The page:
I have had this happen to me many times in North Dakota, where I am kind of amazed at the simple-mindedness of people about the value of things. I can’t really find the right words to express this, other than simple-minded, primitive, or child-like.
To begin describing this, I want to use the example of what I have seen on the television show “Pawn Stars”. There is a large Pawn Shop located in Las Vegas, owned by Rick Harrison and his father Richard Harrison. Throughout the day, people bring in items to try to sell to Rick. On this television show, I have seen the same situation happen many times. A person will bring in an autographed baseball, photograph, or document, and explain to the Pawn Shop owner Rick, about the famous person who signed it, when and how this happened, and how they acquired it. Rick will ask how much they want to sell it for, and they might say $3,000.
Rick will reply, the value of this thing, is really in the signature being genuine, do you mind if I telephone a friend of mine who is a signature expert, who can authenticate this signature? When the signature expert arrives, sometimes, he will say that this is a very nice piece, and actually quite rare, “I can definitely authenticate this signature, and I would say that this might sell at auction for $8,000 to $10,000.”
Rick would then say to the person, how much do you want for this item now? The simple-minded, primitive, child-like people, say $10,000. Rick then explains, “Look, the expert said that this might, might, sell at auction for $8,000 to $10,000, you never know what something will sell for at auction, there is no guarantee. If I buy this item, I have to make a profit on it, and something like this might sit around here for quite a while before it sells, not many people come in here with that kind of money to spend on something like this. The most I can give you is $5,000.”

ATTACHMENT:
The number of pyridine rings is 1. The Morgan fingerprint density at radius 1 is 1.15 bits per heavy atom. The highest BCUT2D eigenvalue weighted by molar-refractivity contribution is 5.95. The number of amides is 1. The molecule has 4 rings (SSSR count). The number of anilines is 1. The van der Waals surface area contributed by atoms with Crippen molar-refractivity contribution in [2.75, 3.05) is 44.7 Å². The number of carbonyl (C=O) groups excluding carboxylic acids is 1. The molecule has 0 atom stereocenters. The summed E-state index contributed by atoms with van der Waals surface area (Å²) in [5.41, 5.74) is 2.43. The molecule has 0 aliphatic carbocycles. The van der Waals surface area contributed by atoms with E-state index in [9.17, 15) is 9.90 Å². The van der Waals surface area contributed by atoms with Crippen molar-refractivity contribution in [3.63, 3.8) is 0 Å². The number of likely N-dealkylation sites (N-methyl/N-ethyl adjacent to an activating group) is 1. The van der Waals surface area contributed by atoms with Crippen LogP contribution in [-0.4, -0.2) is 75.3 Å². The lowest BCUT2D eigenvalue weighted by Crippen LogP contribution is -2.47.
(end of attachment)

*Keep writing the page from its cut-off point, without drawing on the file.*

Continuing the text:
To the simple-minded, primitive, child-like people, they can not see the absurdity in this situation, that the item they would have been happy to sell for $3,000 one hour ago, they are now refusing to sell this same item for $5,000. Thanks to the help and honesty of a knowledgeable person, they discover that the item is worth much more money, and now they are unwilling to part with it. However, they still have this item, no one to sell it to, and they still need money.
I used this example of what frequently happens on the television show “Pawn Stars”, to begin to explain, that people left on their own, have a view or an idea about how much something is worth, but then when you begin to discuss what they might sell it for, and begin to discuss with them its merits, possibilities, or uses, just the mere suggestion of possibilities to a primitive or child-like mind, makes something they own, grow enormously in price.
There is a recent incident that happened to me, that caused me to want to write this blog post, where something of no use or value to anyone, once I expressed an interest in it, it suddenly became very valuable. But first, I want to describe a similar situation that will help to explain this most recent one.
I like cars, I read about cars, I do research on cars, I study certain cars, and I understand certain things about particular cars, that most people don’t know. I look at cars for sale on internet classified ads, salvaged-title car auctions, printed publication car ads, parked cars for sale, and parked cars that are no longer being driven. Sometimes, I like to talk to car owners about cars that I am interested in, to see what kinds of problems they have had with their cars, so that I know more.
A couple of years ago, on Bis-Man internet classifieds, I kept seeing a red 1987 Porsche 924 up for sale for about $3,000. This was very interesting to me, because this ad kept getting renewed because this car hadn’t sold and no one wanted it, though the price was low, which indicated to me that no one knew what this car was.
I like Porsche 924, I have one. There are many things that people don’t know about them, all most people think that they know, is that they are slow. They stopped making Porsche 924 in approximately 1983. Whenever you see a Porsche 924 for the years 1986 and 1987, it is not a 924, it is a left-over 924 body that the Porsche factory put a 944 engine in. The Porsche factory called these cars 924″S”, they are fairly rare, and faster than 944 cars because they are smaller and lighter. They will be collector cars very soon.